During his report Shuster cited Nancy Pelosi to attack Bush on Katrina, Sen. John McCain to hit Bush on Iraq and Howard Dean to slam Allen. Then Shuster called the Democrat's "wise" and doomed the GOP with this sign-off: "Reminding voters of your opponent's mistakes is a wise political campaign strategy and between George Allen, the problems in Iraq and the anniversary of the Bush team's Katrina debacle Democrats are now having a field day. Republicans are simply trying to hang on just 75 days before the congressional elections. I'm David Shuster for Hardball in Washington."
On this evening's Hardball, Matthews pleaded with Buchanan to take back the Republican party from neo-conservatives. In closing an earlier segment with guest Joe Biden, Matthews had taken a shot at neo-cons: "Unfortunately we have been carried into Iraq by the dreams of the ideologues."
When Buchanan came on, Matthews took that same notion one step further:
"Pat, when are the traditional conservatives in this country who believe in less government, less role in the world, like yourself, though you might be more extreme than some, George Will, Bill Buckley, when are you guys going to retake your party from the neo-conservatives and stop these overseas campaigns?"
On tonight's Hardball, Chris Matthews pretty much allowed Howard Dean to slam Sen. George Allen without challenging him on his assertions. Asked about Allen, Dean said that he served with Allen while they were both Governors and that Allen "doesn't belong in public service." Dean also said that Allen "always shooting from the hip, he never thinks through what he means, and he caters to the wrong instincts in people" of which the "macaca" incident is supposedly proof.
Matthews did ask Dean if he knew what "macaca" meant but did not ask Dean if he knew what it meant before this incident, which seems like the more obvious question to me. My bet is that he didn't have a clue much like the vast majority of people in this country including, perhaps, Allen himself.
As reported last night by Mark Finkelstein, Chris Matthews interviewed Congressman John Murtha’s Republican opponent, Diana Irey, in Pennsylvania’ 12th district on "Hardball". Part of the interview focused on the Haditha incident in Iraq and Congressman Murtha’s statement of condemnation of American troops surrounding the incident. Matthews challenged Irey, "...if you’re right about Murtha, you must be right about "Time" magazine and all the news publications" and claimed he had no complaints about Murtha’s Haditha comments:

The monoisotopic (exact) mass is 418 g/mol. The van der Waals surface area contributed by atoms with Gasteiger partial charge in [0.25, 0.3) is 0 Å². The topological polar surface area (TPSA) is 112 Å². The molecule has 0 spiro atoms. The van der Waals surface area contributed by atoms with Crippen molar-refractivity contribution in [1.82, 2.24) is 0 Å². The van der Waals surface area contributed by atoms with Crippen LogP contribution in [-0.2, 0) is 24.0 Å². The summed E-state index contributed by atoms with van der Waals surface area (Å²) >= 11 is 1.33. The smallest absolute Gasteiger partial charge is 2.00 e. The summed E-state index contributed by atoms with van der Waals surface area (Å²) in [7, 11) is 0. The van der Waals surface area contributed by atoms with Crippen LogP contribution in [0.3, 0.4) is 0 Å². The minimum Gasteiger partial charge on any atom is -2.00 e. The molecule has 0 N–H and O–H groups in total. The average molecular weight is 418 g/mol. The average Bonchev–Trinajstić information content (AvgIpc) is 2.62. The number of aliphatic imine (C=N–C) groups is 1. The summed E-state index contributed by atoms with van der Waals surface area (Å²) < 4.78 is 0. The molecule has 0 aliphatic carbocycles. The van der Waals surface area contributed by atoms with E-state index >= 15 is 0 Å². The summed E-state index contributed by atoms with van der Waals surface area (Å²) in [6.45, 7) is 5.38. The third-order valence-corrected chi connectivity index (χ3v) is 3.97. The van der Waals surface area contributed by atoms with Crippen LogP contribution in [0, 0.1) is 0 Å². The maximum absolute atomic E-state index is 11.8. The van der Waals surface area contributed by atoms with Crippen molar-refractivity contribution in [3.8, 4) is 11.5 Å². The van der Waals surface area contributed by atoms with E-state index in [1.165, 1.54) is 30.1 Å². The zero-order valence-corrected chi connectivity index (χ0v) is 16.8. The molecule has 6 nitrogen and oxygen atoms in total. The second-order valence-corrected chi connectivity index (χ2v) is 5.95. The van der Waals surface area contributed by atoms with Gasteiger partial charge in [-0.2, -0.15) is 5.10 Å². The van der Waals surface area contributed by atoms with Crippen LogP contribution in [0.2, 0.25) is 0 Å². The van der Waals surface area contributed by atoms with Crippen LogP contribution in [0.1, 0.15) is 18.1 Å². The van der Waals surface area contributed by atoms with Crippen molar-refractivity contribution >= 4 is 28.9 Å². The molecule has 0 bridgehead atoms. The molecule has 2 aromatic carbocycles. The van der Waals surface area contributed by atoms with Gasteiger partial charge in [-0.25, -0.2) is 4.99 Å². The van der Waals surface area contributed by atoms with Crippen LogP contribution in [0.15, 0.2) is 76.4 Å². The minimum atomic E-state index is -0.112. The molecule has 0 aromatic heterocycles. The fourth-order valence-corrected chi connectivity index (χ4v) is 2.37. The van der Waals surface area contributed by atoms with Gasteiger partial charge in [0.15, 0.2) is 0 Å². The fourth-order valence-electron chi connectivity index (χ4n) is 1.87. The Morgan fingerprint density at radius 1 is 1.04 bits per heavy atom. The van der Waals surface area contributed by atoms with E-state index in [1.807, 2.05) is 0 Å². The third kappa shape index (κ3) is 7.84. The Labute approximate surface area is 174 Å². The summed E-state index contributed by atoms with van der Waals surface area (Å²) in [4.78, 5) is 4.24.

"You know, I think, I think Murtha served in the military as a combat officer in Vietnam. I don't have any complaints, but you have a complaint, that's fine."
If I ever knew that Chris Matthews' brother Jim Matthews is the Republican candidate for Lt. Governor of Pennsylvania, I had forgotten. Chris manifestly has not, and on this evening's Hardball peevishly berated a Republican guest who had the temerity to remind him of that fact.
After interviewing Dem Congressman Jack Murtha, Matthews had Murtha's Republican challenger Diana Irey on as a guest. Before getting into substance, Matthews testily alluded to the fact that Irey's campaign manager had sent Matthews a press release with proposed questions for Murtha. First on the list:
"How hard is it for you knowing that Jim Matthews just appeared two days ago with your opponent Diana Irey to cut the ribbon at her volunteer HQ in your hometown of Johnstown?"
We all remember how the MSM climbed all over Hillary Clinton when a few years ago she thought it was funny to claim that Mahatma Gandhi "ran a gas station down in St. Louis." Or more recently when she made her "plantation" remark.
And of course we recall the liberal media saying it was a career-ender for Joe Biden to have said "you cannot go to a 7-Eleven or a Dunkin' Donuts unless you have a slight Indian accent. I'm not joking,"
I'll get to the good stuff in a minute. But before I tell you just how Mark Green went about slurring VP Cheney, President Bush and religious conservatives, let me explain why he went out of his way to defame them in the most obnoxious possible manner on this evening's Hardball.
Mark Green is about to lose to Andrew Cuomo in next month's New York Democratic primary for Attorney General. The latest poll has him eating Cuomo's dust by 18 points. And that was before the final nail in his coffin - yesterday's AFL-CIO endorsement of Cuomo. Green has a history of losing. He lost to Al D'Amato for senator. He did manage to get himself elected consumer commissioner of NYC, but then lost to Bloomberg for mayor. His impending loss to Cuomo will in all likliehood mark the end of his elective political career. Any future run could put him in Harold Stassen territory.